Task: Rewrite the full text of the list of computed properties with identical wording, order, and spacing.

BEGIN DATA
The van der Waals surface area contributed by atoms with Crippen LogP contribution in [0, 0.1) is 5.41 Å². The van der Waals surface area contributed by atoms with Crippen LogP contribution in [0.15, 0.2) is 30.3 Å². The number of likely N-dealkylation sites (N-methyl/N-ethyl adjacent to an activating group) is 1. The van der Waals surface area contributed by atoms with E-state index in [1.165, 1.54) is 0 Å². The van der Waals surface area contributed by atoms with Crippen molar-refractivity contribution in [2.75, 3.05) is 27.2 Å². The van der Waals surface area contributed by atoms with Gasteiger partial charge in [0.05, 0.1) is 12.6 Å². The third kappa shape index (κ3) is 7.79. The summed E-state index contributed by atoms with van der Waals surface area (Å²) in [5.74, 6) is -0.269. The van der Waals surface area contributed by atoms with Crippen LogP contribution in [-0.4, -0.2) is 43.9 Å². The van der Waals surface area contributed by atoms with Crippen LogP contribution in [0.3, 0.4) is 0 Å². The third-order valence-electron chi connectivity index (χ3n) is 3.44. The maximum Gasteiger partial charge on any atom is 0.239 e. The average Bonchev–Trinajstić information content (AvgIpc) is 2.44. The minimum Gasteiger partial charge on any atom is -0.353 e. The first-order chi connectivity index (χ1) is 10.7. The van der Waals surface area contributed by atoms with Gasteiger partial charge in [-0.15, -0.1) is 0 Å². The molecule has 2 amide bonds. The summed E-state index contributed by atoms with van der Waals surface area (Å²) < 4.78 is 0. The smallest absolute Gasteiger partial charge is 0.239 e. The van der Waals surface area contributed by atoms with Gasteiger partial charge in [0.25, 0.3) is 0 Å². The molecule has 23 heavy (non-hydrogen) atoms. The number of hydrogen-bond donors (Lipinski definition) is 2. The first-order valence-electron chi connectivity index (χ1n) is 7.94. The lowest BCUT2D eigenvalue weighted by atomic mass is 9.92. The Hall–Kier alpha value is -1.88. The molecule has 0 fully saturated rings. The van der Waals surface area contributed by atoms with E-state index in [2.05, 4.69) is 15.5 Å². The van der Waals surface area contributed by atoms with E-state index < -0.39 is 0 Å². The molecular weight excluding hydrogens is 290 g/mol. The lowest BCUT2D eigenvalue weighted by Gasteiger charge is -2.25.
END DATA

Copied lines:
The van der Waals surface area contributed by atoms with Crippen LogP contribution in [0, 0.1) is 5.41 Å². The van der Waals surface area contributed by atoms with Crippen LogP contribution in [0.15, 0.2) is 30.3 Å². The number of likely N-dealkylation sites (N-methyl/N-ethyl adjacent to an activating group) is 1. The van der Waals surface area contributed by atoms with E-state index in [1.165, 1.54) is 0 Å². The van der Waals surface area contributed by atoms with Crippen molar-refractivity contribution in [2.75, 3.05) is 27.2 Å². The van der Waals surface area contributed by atoms with Gasteiger partial charge in [0.05, 0.1) is 12.6 Å². The third kappa shape index (κ3) is 7.79. The summed E-state index contributed by atoms with van der Waals surface area (Å²) in [5.74, 6) is -0.269. The van der Waals surface area contributed by atoms with Crippen LogP contribution in [-0.4, -0.2) is 43.9 Å². The van der Waals surface area contributed by atoms with Crippen LogP contribution in [0.3, 0.4) is 0 Å². The third-order valence-electron chi connectivity index (χ3n) is 3.44. The maximum Gasteiger partial charge on any atom is 0.239 e. The average Bonchev–Trinajstić information content (AvgIpc) is 2.44. The minimum Gasteiger partial charge on any atom is -0.353 e. The first-order chi connectivity index (χ1) is 10.7. The van der Waals surface area contributed by atoms with Gasteiger partial charge in [-0.15, -0.1) is 0 Å². The molecule has 2 amide bonds. The summed E-state index contributed by atoms with van der Waals surface area (Å²) < 4.78 is 0. The smallest absolute Gasteiger partial charge is 0.239 e. The van der Waals surface area contributed by atoms with Gasteiger partial charge in [0.25, 0.3) is 0 Å². The molecule has 23 heavy (non-hydrogen) atoms. The number of hydrogen-bond donors (Lipinski definition) is 2. The first-order valence-electron chi connectivity index (χ1n) is 7.94. The lowest BCUT2D eigenvalue weighted by atomic mass is 9.92. The Hall–Kier alpha value is -1.88. The molecule has 0 fully saturated rings. The van der Waals surface area contributed by atoms with E-state index in [2.05, 4.69) is 15.5 Å². The van der Waals surface area contributed by atoms with E-state index < -0.39 is 0 Å². The molecular weight excluding hydrogens is 290 g/mol. The lowest BCUT2D eigenvalue weighted by Gasteiger charge is -2.25.